2019: SUNY at Buffalo, Gender Institute-Faculty Research Award: Research grant travel to Peru and Caribbean to investigate the presence of women in pirate communities of the 16th-18th centuries; portrayals of femininity and military strength in buccaneering expeditions

2018: University of Florida, Latin American and Caribbean Collection/Judaica Collection/George Smathers Libraries: Winner of post-doctoral scholarship on the presence of Sephardic Jews, Conversos and refugees in pirate communities of the Early Modern Caribbean and Pacific Latin America 

2018: SUNY at Buffalo, Experiential Learning Network-Course Infusion Funds for Medical Spanish Course: Grant to give students the chance to learn early medical book-making techniques, for indigenous and colonial-era medicine, in Central America (Mayan region) 

2018: SUNY at Buffalo, Experiential Learning Network-Costa Rica Incubator: Research grant travel to Costa Rica/Ecology, Indigenous Communities, and Education in Central America 

2017-2018: Pueblo Grande Museum of Southwestern Native Archaeology, Phoenix/Connections Between Hopi and Aztec Culture: Researcher and author of materials depicting Southwestern-Central American parallels during the Colonial Period (1500-1799

2017-2019: Michigan State University (MSU): Legacies of the Enlightenment: The Impact of the Natural World in 18th Century History. Contributor on New World indigenous and late colonial (Spanish, English and Portuguese) material pertinent to climate change and resources as reflected in literature. 

2017: School for International Language and Culture, ASU and South Korean Ministry of Culture, under supervision of Professor Sookja Cho: Researcher on Pacific Spanish and Portuguese Colonial Writings on Japan and Korea, Translator of 16th-17th century Jesuit documents in Portuguese, Spanish and English

2016-17: Institute of Humanities Research, ASU-School of Transborder Studies: Colonial and Indigenous Cartography-Mapping Historical Erasure in the Southwest. Creator and designer of NativeAmerican/Spanish colonial historical material. See:

2015: Arizona Humanities Council: The Impact of Game of Thrones: Mapping the Historical Landscape of the Imagination. Creator and designer of grant proposal.


  • Book: Killing the Deities: Resistance in Mayans and Andean Colonial Epics-A Comparative Study of the Popul Vuh and the Huarochiri Manuscript. University of Nebraska Press. Projected Date of Publication: (forthcoming) March 2024.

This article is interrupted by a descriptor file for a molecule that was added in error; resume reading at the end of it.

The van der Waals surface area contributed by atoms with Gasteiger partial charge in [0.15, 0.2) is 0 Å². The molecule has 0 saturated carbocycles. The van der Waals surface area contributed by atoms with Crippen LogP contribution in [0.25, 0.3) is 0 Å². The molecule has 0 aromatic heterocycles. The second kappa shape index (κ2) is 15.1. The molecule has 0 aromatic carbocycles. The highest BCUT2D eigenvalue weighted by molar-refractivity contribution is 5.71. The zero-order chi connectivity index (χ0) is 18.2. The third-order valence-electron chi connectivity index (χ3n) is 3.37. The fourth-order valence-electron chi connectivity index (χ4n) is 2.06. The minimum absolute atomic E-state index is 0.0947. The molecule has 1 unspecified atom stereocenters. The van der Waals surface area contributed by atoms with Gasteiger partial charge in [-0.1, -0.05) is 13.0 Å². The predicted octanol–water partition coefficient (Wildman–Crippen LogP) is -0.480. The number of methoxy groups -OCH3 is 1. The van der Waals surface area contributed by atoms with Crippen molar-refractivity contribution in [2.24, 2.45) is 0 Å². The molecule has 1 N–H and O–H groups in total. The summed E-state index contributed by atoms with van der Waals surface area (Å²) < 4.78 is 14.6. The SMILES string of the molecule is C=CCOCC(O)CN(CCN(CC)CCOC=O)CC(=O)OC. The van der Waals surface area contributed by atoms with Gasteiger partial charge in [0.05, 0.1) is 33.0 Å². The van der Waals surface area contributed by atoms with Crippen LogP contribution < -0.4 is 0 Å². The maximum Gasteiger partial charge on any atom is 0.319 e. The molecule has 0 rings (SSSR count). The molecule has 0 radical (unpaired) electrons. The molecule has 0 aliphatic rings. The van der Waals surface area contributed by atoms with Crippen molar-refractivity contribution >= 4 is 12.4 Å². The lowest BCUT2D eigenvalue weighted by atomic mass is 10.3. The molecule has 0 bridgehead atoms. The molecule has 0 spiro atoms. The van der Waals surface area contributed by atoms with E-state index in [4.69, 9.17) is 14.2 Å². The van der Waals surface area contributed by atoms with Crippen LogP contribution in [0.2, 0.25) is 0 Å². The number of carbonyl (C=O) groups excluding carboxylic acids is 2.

• Mayan and Andean Medicine and Urban Space in the Colonial Spanish Americas,” in Renaissance & Reformation & Journal of U Toronto, 44.2, December 2021.
  • Book Chapter: “Legend of the Xtabay-Mayan Feminine Cosmology and Spanish Literary Expression,” in BREPOLS series 2015 Commemorative Acts of Medieval and Renaissance Studies-Marginalized Groups November 2021.
  • “Native American Shamanism in the Colonial Americas,” in (REWR) Routledge Encyclopedia of the World Renaissance, (forthcoming) April 2023.
  • “Piracy as Resistance in Early Modern Caribbean and Pacific,” in (REWR) Routledge Encyclopedia of the World Renaissance, (forthcoming) April 2023.
  • “Evolving Images in Jewish Latin American Cinema”, in Spanish and Latin American Cinema, vol. 16.3 November 2019.
  • “Jorge Terukina Yamauchi’s Analysis of El imperio de la virtud de Bernardo Balbuena y el discurso barroco novohispano,” book review in Renaissance Quarterly (RQ) 71.3, Oct-Dec 2018.
  • “La Celestina y el colapso del mundo judío de Sefarad: albores ominosos del supuesto Renacimiento,” in Revista Raices, ed. XXXII, nu. 116, Madrid, Fall 2018.
  • “Deconstructing Lilith: Sephardic Judaic narratives of Lilith in Spain and the Americas,” in BREPOLS- 2012 Commemorative Acts of Medieval and Renaissance Studies-Eroticism, 2016.
  • “El Wanka y la Mirada de Cornejo Polar-Venganza Oral de lo Escrito.” (Quechua-language drama and Cornejo Polar’s Gaze-Spoken Revenge of the Written Word) in Europe/America: Circulación y Transferencias Culturales. Academia Nacional de la Historia Argentina & CONICET, 2016.